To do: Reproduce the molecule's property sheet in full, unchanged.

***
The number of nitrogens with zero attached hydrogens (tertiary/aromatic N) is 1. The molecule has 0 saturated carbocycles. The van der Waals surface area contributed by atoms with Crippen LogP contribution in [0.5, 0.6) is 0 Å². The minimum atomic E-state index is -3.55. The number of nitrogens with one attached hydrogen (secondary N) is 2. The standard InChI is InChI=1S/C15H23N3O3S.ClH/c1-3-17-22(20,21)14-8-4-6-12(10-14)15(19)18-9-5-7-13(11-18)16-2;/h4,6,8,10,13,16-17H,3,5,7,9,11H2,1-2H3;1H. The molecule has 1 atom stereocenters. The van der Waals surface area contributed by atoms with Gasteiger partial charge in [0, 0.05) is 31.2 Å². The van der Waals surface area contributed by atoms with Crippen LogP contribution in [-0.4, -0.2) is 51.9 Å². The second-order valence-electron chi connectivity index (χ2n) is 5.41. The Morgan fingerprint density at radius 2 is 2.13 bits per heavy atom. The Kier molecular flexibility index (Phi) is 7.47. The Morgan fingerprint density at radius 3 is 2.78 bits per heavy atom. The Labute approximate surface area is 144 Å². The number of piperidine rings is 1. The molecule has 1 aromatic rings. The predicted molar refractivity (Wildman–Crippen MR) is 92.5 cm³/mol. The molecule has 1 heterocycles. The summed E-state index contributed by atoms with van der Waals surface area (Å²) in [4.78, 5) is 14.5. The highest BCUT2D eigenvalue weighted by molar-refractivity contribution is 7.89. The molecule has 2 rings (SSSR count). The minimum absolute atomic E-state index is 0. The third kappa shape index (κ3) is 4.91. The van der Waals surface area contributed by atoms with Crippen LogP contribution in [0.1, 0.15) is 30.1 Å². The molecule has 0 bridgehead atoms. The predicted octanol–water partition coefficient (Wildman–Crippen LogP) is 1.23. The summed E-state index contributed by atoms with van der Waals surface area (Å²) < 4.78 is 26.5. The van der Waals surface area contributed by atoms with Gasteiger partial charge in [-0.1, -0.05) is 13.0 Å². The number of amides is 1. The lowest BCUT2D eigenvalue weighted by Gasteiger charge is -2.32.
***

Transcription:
The number of nitrogens with zero attached hydrogens (tertiary/aromatic N) is 1. The molecule has 0 saturated carbocycles. The van der Waals surface area contributed by atoms with Crippen LogP contribution in [0.5, 0.6) is 0 Å². The minimum atomic E-state index is -3.55. The number of nitrogens with one attached hydrogen (secondary N) is 2. The standard InChI is InChI=1S/C15H23N3O3S.ClH/c1-3-17-22(20,21)14-8-4-6-12(10-14)15(19)18-9-5-7-13(11-18)16-2;/h4,6,8,10,13,16-17H,3,5,7,9,11H2,1-2H3;1H. The molecule has 1 atom stereocenters. The van der Waals surface area contributed by atoms with Gasteiger partial charge in [0, 0.05) is 31.2 Å². The van der Waals surface area contributed by atoms with Crippen LogP contribution in [-0.4, -0.2) is 51.9 Å². The second-order valence-electron chi connectivity index (χ2n) is 5.41. The Morgan fingerprint density at radius 2 is 2.13 bits per heavy atom. The Kier molecular flexibility index (Phi) is 7.47. The Morgan fingerprint density at radius 3 is 2.78 bits per heavy atom. The Labute approximate surface area is 144 Å². The number of piperidine rings is 1. The molecule has 1 aromatic rings. The predicted molar refractivity (Wildman–Crippen MR) is 92.5 cm³/mol. The molecule has 1 heterocycles. The summed E-state index contributed by atoms with van der Waals surface area (Å²) in [4.78, 5) is 14.5. The highest BCUT2D eigenvalue weighted by molar-refractivity contribution is 7.89. The molecule has 2 rings (SSSR count). The minimum absolute atomic E-state index is 0. The third kappa shape index (κ3) is 4.91. The van der Waals surface area contributed by atoms with Crippen LogP contribution in [0.1, 0.15) is 30.1 Å². The molecule has 0 bridgehead atoms. The predicted octanol–water partition coefficient (Wildman–Crippen LogP) is 1.23. The summed E-state index contributed by atoms with van der Waals surface area (Å²) < 4.78 is 26.5. The van der Waals surface area contributed by atoms with Gasteiger partial charge in [-0.1, -0.05) is 13.0 Å². The number of amides is 1. The lowest BCUT2D eigenvalue weighted by Gasteiger charge is -2.32.